Arabesque, $6.99, ISBN 1-58314-429-3
Contemporary Romance, 2004
Unforgettable is Adrianne Byrd’s update on the Cinderella story, this one remains faithful to the tale right down to the midnight deadline and a shoe left behind. It’s a nicely done fairy tale romance, although it’s probably just me in that I’m not too fond of romance novels where enablers play such a big part. A part of me keeps wondering whether the main characters will be able to resolve problems in their relationship when these enabler secondary characters are not around.
Our Cinderella heroine is Diana Guy, a woman who doesn’t have an evil stepmother but she does have a sick grandmother that requires Diana’s attention and care to the point that Diana has very little time or energy for anything else in her life. She has an infatuation on her boss, the Prince Charming named Marcel “Take No Prisoners” Taylor. Marcel is rich, charming, and of course, rich. Women throw themselves at him all the time, so Marcel is not called the Casanova Brown for nothing. However, Marcel is becoming tired of his womanizing lifestyle and he wants a good woman to settle down with. Ah, but who should this woman be?
No, not a nurse at the STD clinic. Although come to think of it, won’t a romance novel featuring a playboy hero and the STD clinic nurse heroine be a hoot? No, not his secretary Diana either, because Marcel doesn’t play with his employees. A playboy has standards too, even if he is slowly being tempted to lower these standards.
This book isn’t without some elements that won’t hold up to scrutiny. For example, why would Diana keep holding a torch for Marcel even when she claims that she isn’t enamored of the revolving door of his bedroom? Why would his employees care so much whether he marries Diana or not? But since this is a fairy-tale kind of romance story, I guess I shouldn’t nitpick too much. The peak of this story is when Marcel throws a masquerade ball and Diana, with the aid of the Obligatory Gay Best Buddy and the Dotty Naughty Old Woman (the godmother Louisa Mae was a stripper once upon a time and she still puts on a mean disco boogie), will have to vamp up her image to crash the party and spend a special night with the Casanova Brown. Predictably, things become more complicated than planned.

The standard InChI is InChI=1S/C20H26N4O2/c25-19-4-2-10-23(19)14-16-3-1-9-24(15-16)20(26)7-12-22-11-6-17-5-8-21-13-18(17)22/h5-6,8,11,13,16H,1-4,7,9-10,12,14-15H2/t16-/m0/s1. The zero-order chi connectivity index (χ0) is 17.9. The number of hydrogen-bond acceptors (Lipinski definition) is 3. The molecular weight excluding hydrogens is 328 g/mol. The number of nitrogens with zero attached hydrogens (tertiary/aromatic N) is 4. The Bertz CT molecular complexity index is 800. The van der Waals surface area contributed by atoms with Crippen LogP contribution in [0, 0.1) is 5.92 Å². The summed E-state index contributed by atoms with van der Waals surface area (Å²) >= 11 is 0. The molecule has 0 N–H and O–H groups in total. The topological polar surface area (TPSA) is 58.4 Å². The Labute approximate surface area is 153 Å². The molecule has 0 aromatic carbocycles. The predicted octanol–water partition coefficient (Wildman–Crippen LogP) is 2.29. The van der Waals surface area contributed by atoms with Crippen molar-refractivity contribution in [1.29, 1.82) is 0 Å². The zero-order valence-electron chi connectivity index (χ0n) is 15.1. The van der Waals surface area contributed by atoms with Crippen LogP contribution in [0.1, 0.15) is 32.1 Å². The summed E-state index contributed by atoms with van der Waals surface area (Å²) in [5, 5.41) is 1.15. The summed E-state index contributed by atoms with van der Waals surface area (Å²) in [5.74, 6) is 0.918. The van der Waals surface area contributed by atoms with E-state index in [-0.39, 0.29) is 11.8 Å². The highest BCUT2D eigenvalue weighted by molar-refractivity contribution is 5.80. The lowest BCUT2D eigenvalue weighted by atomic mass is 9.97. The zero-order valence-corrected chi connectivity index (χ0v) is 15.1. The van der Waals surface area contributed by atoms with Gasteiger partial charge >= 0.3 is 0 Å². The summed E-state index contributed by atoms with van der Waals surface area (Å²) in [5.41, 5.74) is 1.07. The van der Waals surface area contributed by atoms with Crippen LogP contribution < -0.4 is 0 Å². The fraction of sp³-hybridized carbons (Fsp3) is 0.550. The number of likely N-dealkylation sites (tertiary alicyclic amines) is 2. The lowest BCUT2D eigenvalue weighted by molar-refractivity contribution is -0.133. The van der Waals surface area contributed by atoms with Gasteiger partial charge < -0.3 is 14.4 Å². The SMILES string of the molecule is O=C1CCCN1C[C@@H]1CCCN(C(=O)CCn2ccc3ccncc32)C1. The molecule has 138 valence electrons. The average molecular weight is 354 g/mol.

This story has many enabler characters all playing their tidily delegated roles in making Marcel and Diana fall in love. Probably too tidy, these delegated roles of theirs, to the point that there is a clockwork-like precision to the mechanics of the relationship taking place in this story. Even the predictable conflict that springs up to threaten our lovebirds’ happiness feels like some routine, scheduled glitch that will be disposed of in due time.
Ms Byrd has an engaging voice and her writing is as always very readable. I have a pleasant time reading Unforgettable, but as I’ve mentioned, I’m not fond of stories where enablers run the show and this book doesn’t succeed in convincing me to reevaluate my prejudices just this once. For what it’s worth, this book is a fun, pleasant escapist fantasy, but it’s just not one that I find particularly compelling or, pardon me, Unforgettable enough to place on my keeper shelf.